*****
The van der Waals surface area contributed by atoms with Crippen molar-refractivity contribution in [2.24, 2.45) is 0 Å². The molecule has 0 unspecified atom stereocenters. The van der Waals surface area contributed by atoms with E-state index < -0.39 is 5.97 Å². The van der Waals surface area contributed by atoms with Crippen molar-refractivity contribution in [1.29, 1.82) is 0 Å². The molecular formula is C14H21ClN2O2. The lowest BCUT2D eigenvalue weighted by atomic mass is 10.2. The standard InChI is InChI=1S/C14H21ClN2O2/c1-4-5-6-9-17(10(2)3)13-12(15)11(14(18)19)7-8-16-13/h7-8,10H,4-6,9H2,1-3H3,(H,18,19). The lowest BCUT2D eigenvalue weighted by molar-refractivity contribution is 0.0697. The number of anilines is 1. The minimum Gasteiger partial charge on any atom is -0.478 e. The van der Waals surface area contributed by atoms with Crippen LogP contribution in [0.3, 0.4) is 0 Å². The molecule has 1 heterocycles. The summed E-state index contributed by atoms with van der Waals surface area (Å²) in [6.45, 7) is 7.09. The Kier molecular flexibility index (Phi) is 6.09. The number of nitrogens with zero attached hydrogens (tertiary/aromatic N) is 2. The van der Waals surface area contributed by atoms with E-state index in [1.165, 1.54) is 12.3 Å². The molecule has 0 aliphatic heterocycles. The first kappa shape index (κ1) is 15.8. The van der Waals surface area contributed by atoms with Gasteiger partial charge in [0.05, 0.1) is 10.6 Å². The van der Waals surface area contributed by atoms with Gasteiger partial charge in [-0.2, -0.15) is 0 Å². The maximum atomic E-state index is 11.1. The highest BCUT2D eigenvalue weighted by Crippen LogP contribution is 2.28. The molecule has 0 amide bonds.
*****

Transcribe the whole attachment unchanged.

The van der Waals surface area contributed by atoms with Crippen molar-refractivity contribution in [2.24, 2.45) is 0 Å². The molecule has 0 unspecified atom stereocenters. The van der Waals surface area contributed by atoms with E-state index < -0.39 is 5.97 Å². The van der Waals surface area contributed by atoms with Crippen molar-refractivity contribution in [1.29, 1.82) is 0 Å². The molecular formula is C14H21ClN2O2. The lowest BCUT2D eigenvalue weighted by atomic mass is 10.2. The standard InChI is InChI=1S/C14H21ClN2O2/c1-4-5-6-9-17(10(2)3)13-12(15)11(14(18)19)7-8-16-13/h7-8,10H,4-6,9H2,1-3H3,(H,18,19). The lowest BCUT2D eigenvalue weighted by molar-refractivity contribution is 0.0697. The number of anilines is 1. The minimum Gasteiger partial charge on any atom is -0.478 e. The van der Waals surface area contributed by atoms with Crippen LogP contribution in [0.3, 0.4) is 0 Å². The molecule has 1 heterocycles. The summed E-state index contributed by atoms with van der Waals surface area (Å²) in [6.45, 7) is 7.09. The Kier molecular flexibility index (Phi) is 6.09. The number of nitrogens with zero attached hydrogens (tertiary/aromatic N) is 2. The van der Waals surface area contributed by atoms with E-state index in [1.165, 1.54) is 12.3 Å². The molecule has 0 aliphatic heterocycles. The first kappa shape index (κ1) is 15.8. The van der Waals surface area contributed by atoms with Gasteiger partial charge in [0.05, 0.1) is 10.6 Å². The van der Waals surface area contributed by atoms with Gasteiger partial charge in [-0.2, -0.15) is 0 Å². The maximum atomic E-state index is 11.1. The highest BCUT2D eigenvalue weighted by Crippen LogP contribution is 2.28. The molecule has 0 amide bonds.